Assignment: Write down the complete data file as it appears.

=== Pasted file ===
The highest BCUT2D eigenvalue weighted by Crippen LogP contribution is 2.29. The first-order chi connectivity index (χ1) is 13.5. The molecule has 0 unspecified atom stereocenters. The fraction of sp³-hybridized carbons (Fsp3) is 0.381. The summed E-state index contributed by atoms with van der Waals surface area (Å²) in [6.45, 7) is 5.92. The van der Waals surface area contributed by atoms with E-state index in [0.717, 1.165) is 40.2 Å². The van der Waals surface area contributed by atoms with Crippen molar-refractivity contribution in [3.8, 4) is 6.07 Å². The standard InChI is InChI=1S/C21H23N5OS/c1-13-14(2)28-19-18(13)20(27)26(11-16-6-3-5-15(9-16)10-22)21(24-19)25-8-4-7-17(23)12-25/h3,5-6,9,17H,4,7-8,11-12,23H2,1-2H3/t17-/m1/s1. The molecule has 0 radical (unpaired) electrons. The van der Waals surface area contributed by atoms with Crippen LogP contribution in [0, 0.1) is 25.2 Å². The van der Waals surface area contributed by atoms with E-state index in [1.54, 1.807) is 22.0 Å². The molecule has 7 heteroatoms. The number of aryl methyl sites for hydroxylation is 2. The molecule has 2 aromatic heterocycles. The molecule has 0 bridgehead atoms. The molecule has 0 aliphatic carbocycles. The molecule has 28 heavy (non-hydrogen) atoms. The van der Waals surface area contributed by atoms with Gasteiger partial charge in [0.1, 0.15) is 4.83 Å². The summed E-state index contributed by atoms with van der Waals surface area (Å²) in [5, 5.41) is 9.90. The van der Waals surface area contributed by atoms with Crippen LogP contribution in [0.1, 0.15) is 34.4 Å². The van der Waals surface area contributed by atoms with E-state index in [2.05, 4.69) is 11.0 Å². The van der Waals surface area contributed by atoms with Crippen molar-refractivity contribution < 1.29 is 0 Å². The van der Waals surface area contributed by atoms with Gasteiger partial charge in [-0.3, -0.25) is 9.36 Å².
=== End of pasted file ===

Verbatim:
The highest BCUT2D eigenvalue weighted by Crippen LogP contribution is 2.29. The first-order chi connectivity index (χ1) is 13.5. The molecule has 0 unspecified atom stereocenters. The fraction of sp³-hybridized carbons (Fsp3) is 0.381. The summed E-state index contributed by atoms with van der Waals surface area (Å²) in [6.45, 7) is 5.92. The van der Waals surface area contributed by atoms with E-state index in [0.717, 1.165) is 40.2 Å². The van der Waals surface area contributed by atoms with Crippen molar-refractivity contribution in [3.8, 4) is 6.07 Å². The standard InChI is InChI=1S/C21H23N5OS/c1-13-14(2)28-19-18(13)20(27)26(11-16-6-3-5-15(9-16)10-22)21(24-19)25-8-4-7-17(23)12-25/h3,5-6,9,17H,4,7-8,11-12,23H2,1-2H3/t17-/m1/s1. The molecule has 0 radical (unpaired) electrons. The van der Waals surface area contributed by atoms with Crippen LogP contribution in [0, 0.1) is 25.2 Å². The van der Waals surface area contributed by atoms with E-state index in [1.54, 1.807) is 22.0 Å². The molecule has 7 heteroatoms. The number of aryl methyl sites for hydroxylation is 2. The molecule has 2 aromatic heterocycles. The molecule has 0 bridgehead atoms. The molecule has 0 aliphatic carbocycles. The molecule has 28 heavy (non-hydrogen) atoms. The van der Waals surface area contributed by atoms with Gasteiger partial charge in [0.1, 0.15) is 4.83 Å². The summed E-state index contributed by atoms with van der Waals surface area (Å²) in [5, 5.41) is 9.90. The van der Waals surface area contributed by atoms with Crippen LogP contribution in [0.1, 0.15) is 34.4 Å². The van der Waals surface area contributed by atoms with E-state index in [2.05, 4.69) is 11.0 Å². The van der Waals surface area contributed by atoms with Crippen molar-refractivity contribution < 1.29 is 0 Å². The van der Waals surface area contributed by atoms with Gasteiger partial charge in [-0.3, -0.25) is 9.36 Å².